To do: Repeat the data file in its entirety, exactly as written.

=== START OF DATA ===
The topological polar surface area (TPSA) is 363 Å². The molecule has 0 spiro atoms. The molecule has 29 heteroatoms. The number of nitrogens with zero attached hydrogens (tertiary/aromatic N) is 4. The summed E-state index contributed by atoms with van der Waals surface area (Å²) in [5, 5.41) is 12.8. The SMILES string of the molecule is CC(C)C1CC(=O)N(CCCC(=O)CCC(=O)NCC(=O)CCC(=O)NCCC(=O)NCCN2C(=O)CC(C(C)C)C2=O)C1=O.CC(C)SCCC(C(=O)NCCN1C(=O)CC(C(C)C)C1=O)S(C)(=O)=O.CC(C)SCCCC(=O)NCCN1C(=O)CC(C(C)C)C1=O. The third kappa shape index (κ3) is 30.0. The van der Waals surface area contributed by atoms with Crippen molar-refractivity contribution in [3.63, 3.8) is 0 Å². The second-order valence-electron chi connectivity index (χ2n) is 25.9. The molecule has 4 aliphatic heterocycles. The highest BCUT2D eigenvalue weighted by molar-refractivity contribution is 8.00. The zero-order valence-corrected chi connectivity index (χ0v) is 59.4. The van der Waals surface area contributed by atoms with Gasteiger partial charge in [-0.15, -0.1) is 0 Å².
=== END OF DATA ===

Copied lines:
The topological polar surface area (TPSA) is 363 Å². The molecule has 0 spiro atoms. The molecule has 29 heteroatoms. The number of nitrogens with zero attached hydrogens (tertiary/aromatic N) is 4. The summed E-state index contributed by atoms with van der Waals surface area (Å²) in [5, 5.41) is 12.8. The SMILES string of the molecule is CC(C)C1CC(=O)N(CCCC(=O)CCC(=O)NCC(=O)CCC(=O)NCCC(=O)NCCN2C(=O)CC(C(C)C)C2=O)C1=O.CC(C)SCCC(C(=O)NCCN1C(=O)CC(C(C)C)C1=O)S(C)(=O)=O.CC(C)SCCCC(=O)NCCN1C(=O)CC(C(C)C)C1=O. The third kappa shape index (κ3) is 30.0. The van der Waals surface area contributed by atoms with Crippen molar-refractivity contribution in [3.63, 3.8) is 0 Å². The second-order valence-electron chi connectivity index (χ2n) is 25.9. The molecule has 4 aliphatic heterocycles. The highest BCUT2D eigenvalue weighted by molar-refractivity contribution is 8.00. The zero-order valence-corrected chi connectivity index (χ0v) is 59.4. The van der Waals surface area contributed by atoms with Gasteiger partial charge in [-0.15, -0.1) is 0 Å².